New Protocol May Enhance TB Vaccination

Tuberculosis vaccine candidate MVA85A was administered at birth, as the prime vaccine, not BCG
african mom and baby

Anyone can be infected with tuberculosis (TB), and about 1.7 million people around the world die due to TB each year.

Additionally, children born to HIV positive mothers are at an increased risk of TB, including those infants who remain HIV negative.

The Bacille Calmette-Guérin (BCG) vaccine is the most widely used TB vaccine and is usually given as a prime vaccination, without a booster.

BCG is a live mycobacterial vaccine that carries a safety risk for infants with immune-suppression, such as HIV infection.

However, the BCG vaccine has been reported to be partially effective, just 51 percent.

A recent University of Cape Town (UCT) study tested a new protocol in which a candidate vaccine (MVA85A) was administered at birth, as the prime vaccine.

And, BCG was used as a booster.

These researchers hoped that an MVA85A would avoid a negative immune response.

MVA85A is a new-generation vaccine against tuberculosis and produces higher levels of long-lasting cellular immunity when used together with the vaccine BCG.

Dr. Elise Nemes, senior scientist at UCT’s South African Tuberculosis Vaccine Initiative (SATVI) explained, “We found that MVA85A was safe and induced an early modest immune response that did not interfere with, or enhance an immune response induced by a subsequent BCG vaccination.”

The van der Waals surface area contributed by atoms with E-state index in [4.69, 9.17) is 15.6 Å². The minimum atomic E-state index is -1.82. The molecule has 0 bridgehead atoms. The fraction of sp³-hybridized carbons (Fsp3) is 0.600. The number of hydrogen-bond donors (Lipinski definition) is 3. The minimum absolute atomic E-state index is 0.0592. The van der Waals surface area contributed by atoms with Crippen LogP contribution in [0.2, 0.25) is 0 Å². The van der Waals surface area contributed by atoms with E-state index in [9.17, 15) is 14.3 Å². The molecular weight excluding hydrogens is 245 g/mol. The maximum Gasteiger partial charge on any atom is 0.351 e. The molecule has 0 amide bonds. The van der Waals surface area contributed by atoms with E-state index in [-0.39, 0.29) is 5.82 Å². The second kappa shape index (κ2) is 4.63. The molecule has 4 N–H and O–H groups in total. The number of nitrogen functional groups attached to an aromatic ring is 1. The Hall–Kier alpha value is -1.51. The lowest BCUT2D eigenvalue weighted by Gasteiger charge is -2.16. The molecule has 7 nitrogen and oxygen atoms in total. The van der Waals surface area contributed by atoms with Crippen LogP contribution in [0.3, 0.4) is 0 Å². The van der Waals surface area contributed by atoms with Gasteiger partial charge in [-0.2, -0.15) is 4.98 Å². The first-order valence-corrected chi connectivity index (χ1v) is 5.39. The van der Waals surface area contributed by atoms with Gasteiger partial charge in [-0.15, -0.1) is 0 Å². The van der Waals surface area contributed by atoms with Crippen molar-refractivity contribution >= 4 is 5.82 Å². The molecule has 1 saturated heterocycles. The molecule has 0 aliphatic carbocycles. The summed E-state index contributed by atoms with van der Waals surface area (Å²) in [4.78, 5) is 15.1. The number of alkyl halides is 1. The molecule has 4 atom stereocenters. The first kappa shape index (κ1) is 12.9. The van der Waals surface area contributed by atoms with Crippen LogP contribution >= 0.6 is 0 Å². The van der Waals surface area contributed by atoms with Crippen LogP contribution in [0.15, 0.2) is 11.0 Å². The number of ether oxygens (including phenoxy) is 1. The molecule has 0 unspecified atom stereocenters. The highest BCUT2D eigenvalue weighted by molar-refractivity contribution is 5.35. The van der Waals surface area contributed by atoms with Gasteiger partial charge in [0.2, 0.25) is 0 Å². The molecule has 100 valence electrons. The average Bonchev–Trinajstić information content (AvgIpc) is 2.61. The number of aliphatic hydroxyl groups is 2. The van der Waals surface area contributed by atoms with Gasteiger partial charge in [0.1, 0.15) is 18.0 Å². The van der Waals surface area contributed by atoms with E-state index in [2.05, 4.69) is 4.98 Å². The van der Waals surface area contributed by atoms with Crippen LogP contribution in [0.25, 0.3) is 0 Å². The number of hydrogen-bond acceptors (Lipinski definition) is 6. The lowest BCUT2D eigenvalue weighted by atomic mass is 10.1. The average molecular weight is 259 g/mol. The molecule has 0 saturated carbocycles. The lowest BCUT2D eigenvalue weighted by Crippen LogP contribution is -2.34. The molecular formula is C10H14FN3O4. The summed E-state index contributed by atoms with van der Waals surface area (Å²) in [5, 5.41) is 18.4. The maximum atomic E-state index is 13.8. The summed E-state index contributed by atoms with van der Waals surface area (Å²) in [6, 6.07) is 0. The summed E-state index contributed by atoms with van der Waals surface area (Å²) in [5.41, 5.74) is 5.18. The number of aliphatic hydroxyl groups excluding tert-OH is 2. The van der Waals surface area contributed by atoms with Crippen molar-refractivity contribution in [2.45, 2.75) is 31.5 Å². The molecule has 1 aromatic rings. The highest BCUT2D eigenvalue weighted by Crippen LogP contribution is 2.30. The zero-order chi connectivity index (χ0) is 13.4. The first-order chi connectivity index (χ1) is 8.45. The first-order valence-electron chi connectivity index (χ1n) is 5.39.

In previous commentaries, MVA85A”s development process received negative comments.

“An effective TB vaccination strategy is needed for all infants, regardless of HIV exposure,” concludes Dr. Nemes.

In South Africa, TB is the leading fatal infectious disease, surpassing HIV.

Over 30 percent of pregnant women in South Africa are HIV positive, and it is estimated that 50,000 HIV-positive babies are born annually.

This study tested for safety and immunogenicity only, and larger studies would be required to test for protection against TB,” said Dr. Nemes.

The BCG vaccine is not generally recommended for use in the United States.

This is because of the low risk of infection with Mycobacterium tuberculosis, the variable effectiveness of the vaccine against adult pulmonary TB, and the vaccine’s potential interference with tuberculin skin test reactivity, says the Centers for Disease Control and Prevention (CDC).

"The currently available BCG vaccine is not effective,” said McGill University's Maziar Divangahi, Ph.D. a pulmonary immunologist.

“The current antibiotic treatments are toxic and have resulted in generating TB-resistance strains. The antibiotics era is approaching its end; we are in serious trouble with this bug if we don't investigate an alternative approach," said Dr. Divangahi.

The BCG vaccine should be considered only for very select persons who meet specific criteria and in consultation with a TB expert in the United States.

Even though no harmful effects of BCG vaccination on the fetus have been observed, further studies are needed to prove its safety, reports the CDC.